Do You have bees in your greenhouse?
Charleen
stormyla
Norristown, PA
(Zone 6b)

November 30, 2009
12:23 PM

Post #7321095

Charleen, No I didn't.

ridesredmule

ridesredmule
Barnesville (Charle, GA
(Zone 8b)

November 30, 2009
12:33 PM

Post #7321134

Good, cause it did look bad, up there by the fruit, especially.
Are you ready for the winter. I know it is cold up there. We are just coming out of a drought and it is supposed to rain, that will help
plants through winter.
Charleen
stormyla
Norristown, PA
(Zone 6b)

November 30, 2009
12:45 PM

Post #7321159

Actually here, it has been quite a warm fall. It's been in the 60's most days. Lots of plants are confused and putting out buds.

ridesredmule

ridesredmule
Barnesville (Charle, GA
(Zone 8b)

November 30, 2009
12:50 PM

Post #7321179

Even had an iris bloom. It was so pretty.
Here too.
Cumulus79
Londerzeel
Belgium

November 30, 2009
9:42 PM

Post #7322806

Charleen,

I'm now letting the flowers sit there to check if they'll self pollinate. I think the other ones will open too, so if the first one didn't self pollinate, I 'll try to help them with a brush or something.

Nature's very confused here, too. Yesterday I saw even one of our lavender bushes flowering :o
Also frogs, salamanders and other animals which are supposed to get winter sleep are still often seen here in Belgium.

ridesredmule

ridesredmule
Barnesville (Charle, GA
(Zone 8b)

November 30, 2009
11:29 PM

Post #7323185

Cumulus, that is so neat. A Q-tip will work to pollinate too.
I cut my lantana down still got three more. They got over 5 foot tall.
It was starting to look like a jungle. They were still blooming too. I
guess the weather is messed up everywhere. I still have tadpoles in some of my waterbuckets I
leave to catch rain water. I hope they don't freeze.
Charleen

trackinsand

trackinsand
mid central, FL
(Zone 9a)

December 12, 2009
7:33 PM

Post #7362195

stormyla, i think the picture you posted is a cocoplum.
stormyla
Norristown, PA
(Zone 6b)

December 12, 2009
10:48 PM

Post #7362712

Trackinsand, I think you are right. It says the fruits are edible and folks often make jam from them.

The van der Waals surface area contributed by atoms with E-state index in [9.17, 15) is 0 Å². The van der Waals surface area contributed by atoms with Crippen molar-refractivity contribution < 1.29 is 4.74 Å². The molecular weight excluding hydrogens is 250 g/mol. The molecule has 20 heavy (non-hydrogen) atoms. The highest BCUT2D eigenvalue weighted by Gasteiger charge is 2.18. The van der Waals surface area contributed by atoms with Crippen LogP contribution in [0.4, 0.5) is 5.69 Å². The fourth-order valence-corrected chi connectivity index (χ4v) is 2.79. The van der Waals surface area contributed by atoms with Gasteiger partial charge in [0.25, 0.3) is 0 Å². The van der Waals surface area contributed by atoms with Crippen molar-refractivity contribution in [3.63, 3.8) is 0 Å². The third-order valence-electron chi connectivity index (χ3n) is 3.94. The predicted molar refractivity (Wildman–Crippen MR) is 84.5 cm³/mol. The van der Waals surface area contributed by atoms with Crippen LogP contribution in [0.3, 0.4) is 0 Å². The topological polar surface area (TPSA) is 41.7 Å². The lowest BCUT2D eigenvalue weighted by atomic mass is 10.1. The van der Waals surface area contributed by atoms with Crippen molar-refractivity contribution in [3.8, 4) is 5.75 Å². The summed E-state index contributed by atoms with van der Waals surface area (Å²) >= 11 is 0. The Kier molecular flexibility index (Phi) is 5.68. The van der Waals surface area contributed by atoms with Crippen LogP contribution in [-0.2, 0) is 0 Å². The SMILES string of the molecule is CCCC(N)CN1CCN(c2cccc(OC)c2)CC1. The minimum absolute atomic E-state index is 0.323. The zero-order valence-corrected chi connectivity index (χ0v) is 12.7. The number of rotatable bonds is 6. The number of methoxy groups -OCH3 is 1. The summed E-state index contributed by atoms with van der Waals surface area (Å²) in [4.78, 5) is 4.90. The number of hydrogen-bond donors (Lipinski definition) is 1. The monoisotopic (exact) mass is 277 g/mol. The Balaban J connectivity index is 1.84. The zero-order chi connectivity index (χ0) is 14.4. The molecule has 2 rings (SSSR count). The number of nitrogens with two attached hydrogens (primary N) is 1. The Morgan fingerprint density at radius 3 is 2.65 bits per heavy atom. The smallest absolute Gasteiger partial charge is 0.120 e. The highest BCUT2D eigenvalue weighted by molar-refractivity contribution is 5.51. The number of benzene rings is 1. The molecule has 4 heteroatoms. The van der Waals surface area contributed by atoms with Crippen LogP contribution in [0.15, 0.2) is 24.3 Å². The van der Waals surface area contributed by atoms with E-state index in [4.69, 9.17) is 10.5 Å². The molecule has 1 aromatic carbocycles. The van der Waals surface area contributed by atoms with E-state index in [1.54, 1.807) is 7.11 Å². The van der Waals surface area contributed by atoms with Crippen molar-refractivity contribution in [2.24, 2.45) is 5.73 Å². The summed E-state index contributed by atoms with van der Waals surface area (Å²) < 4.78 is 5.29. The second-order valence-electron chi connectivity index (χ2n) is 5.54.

trackinsand

trackinsand
mid central, FL
(Zone 9a)

December 12, 2009
11:32 PM

Post #7362810

they won't live this far north where i am now but i had them in the keys. the little points at the ends of the leaves are what tipped me off. mine was not the red tip variety, just plain green.
stormyla
Norristown, PA
(Zone 6b)

December 12, 2009
11:36 PM

Post #7362824

Did you ever eat the fruit?

trackinsand

trackinsand
mid central, FL
(Zone 9a)

December 12, 2009
11:38 PM

Post #7362827

oh yes. just picked it off and ate it raw. i've had the jam and jelly too (made by better cooks than me)! lol
stormyla
Norristown, PA
(Zone 6b)

December 12, 2009
11:39 PM

Post #7362829

Can you describe the flavor?

trackinsand

trackinsand
mid central, FL
(Zone 9a)

December 13, 2009
12:03 AM

Post #7362903

something's been bugging me ever since i first posted that id. it's not cocoplum i'm thinking of, it's natal plum, a Carissa. it has tiny little sharp points on the ends of each leaf although i hear there is a thornless variety. everything else i said is the same, just had the common names mixed up...sorry 'bout that!

the flavor was not all that thrilling actually, but ok. i found myself wanting more after i ate a few. the jam is better.

here is a link to see if you think that's the one: http://davesgarden.com/guides/pf/go/37046/
stormyla
Norristown, PA
(Zone 6b)

December 13, 2009
12:32 AM

Post #7362967

trackinsand, I can't tell. It looks like it could be either of those to me. Here's another photo of it. It is an attractive plant.

Thumbnail by stormyla
Click the image for an enlarged view.

trackinsand

trackinsand
mid central, FL
(Zone 9a)

December 13, 2009
1:06 AM

Post #7363062

natal plum. the fruit is red. leaves are rounded and pointy.
cocoplum. the fruit is dark purple. leaves are more tapered.

my first instinct of natal plum (even though i said cocoplum), i'm pretty sure is correct.

edited to ask if this plant is in a greenhouse in winter. it would not survive up north if it's a natal plum.

This message was edited Dec 12, 2009 8:08 PM
stormyla
Norristown, PA
(Zone 6b)

December 13, 2009
1:09 AM

Post #7363072

Yes, it is.

trackinsand

trackinsand
mid central, FL
(Zone 9a)

December 13, 2009
1:24 AM

Post #7363118

i'm trying to remember the fruit more. i think maybe it was pithy, an odd texture to it.
stormyla
Norristown, PA
(Zone 6b)

December 13, 2009
1:26 AM

Post #7363121

Cumulus, Are the Buddah's Fingers edible?
Cumulus79
Londerzeel
Belgium

December 15, 2009
9:06 PM

Post #7371864

They're edible, but because they consist of over 75% husk they are only used to make jam, compote or as a component of parfums. However you can just lay them in the house to give the rooms a pleasant smell.
stormyla
Norristown, PA
(Zone 6b)

December 16, 2009
12:51 AM

Post #7372505

Thank you.